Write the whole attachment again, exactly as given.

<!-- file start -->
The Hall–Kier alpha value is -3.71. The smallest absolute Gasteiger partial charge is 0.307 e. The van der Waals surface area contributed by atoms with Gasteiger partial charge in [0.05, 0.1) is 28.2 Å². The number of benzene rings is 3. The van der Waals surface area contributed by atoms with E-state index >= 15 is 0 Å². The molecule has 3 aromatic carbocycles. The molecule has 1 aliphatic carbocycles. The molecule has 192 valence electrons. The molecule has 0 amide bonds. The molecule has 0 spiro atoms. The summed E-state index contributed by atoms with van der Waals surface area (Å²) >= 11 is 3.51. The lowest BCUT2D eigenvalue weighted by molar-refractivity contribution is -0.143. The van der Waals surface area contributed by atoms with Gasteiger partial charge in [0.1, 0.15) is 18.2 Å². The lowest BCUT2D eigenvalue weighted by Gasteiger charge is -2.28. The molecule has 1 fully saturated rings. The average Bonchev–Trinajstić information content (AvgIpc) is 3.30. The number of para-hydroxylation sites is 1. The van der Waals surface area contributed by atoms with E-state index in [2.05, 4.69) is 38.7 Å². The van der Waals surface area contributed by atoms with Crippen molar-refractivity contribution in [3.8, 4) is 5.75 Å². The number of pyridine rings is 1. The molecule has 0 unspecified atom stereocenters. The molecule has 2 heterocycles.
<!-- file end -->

The Hall–Kier alpha value is -3.71. The smallest absolute Gasteiger partial charge is 0.307 e. The van der Waals surface area contributed by atoms with Gasteiger partial charge in [0.05, 0.1) is 28.2 Å². The number of benzene rings is 3. The van der Waals surface area contributed by atoms with E-state index >= 15 is 0 Å². The molecule has 3 aromatic carbocycles. The molecule has 1 aliphatic carbocycles. The molecule has 192 valence electrons. The molecule has 0 amide bonds. The molecule has 0 spiro atoms. The summed E-state index contributed by atoms with van der Waals surface area (Å²) >= 11 is 3.51. The lowest BCUT2D eigenvalue weighted by molar-refractivity contribution is -0.143. The van der Waals surface area contributed by atoms with Gasteiger partial charge in [0.1, 0.15) is 18.2 Å². The lowest BCUT2D eigenvalue weighted by Gasteiger charge is -2.28. The molecule has 1 fully saturated rings. The average Bonchev–Trinajstić information content (AvgIpc) is 3.30. The number of para-hydroxylation sites is 1. The van der Waals surface area contributed by atoms with E-state index in [2.05, 4.69) is 38.7 Å². The van der Waals surface area contributed by atoms with Crippen molar-refractivity contribution in [3.8, 4) is 5.75 Å². The number of pyridine rings is 1. The molecule has 0 unspecified atom stereocenters. The molecule has 2 heterocycles.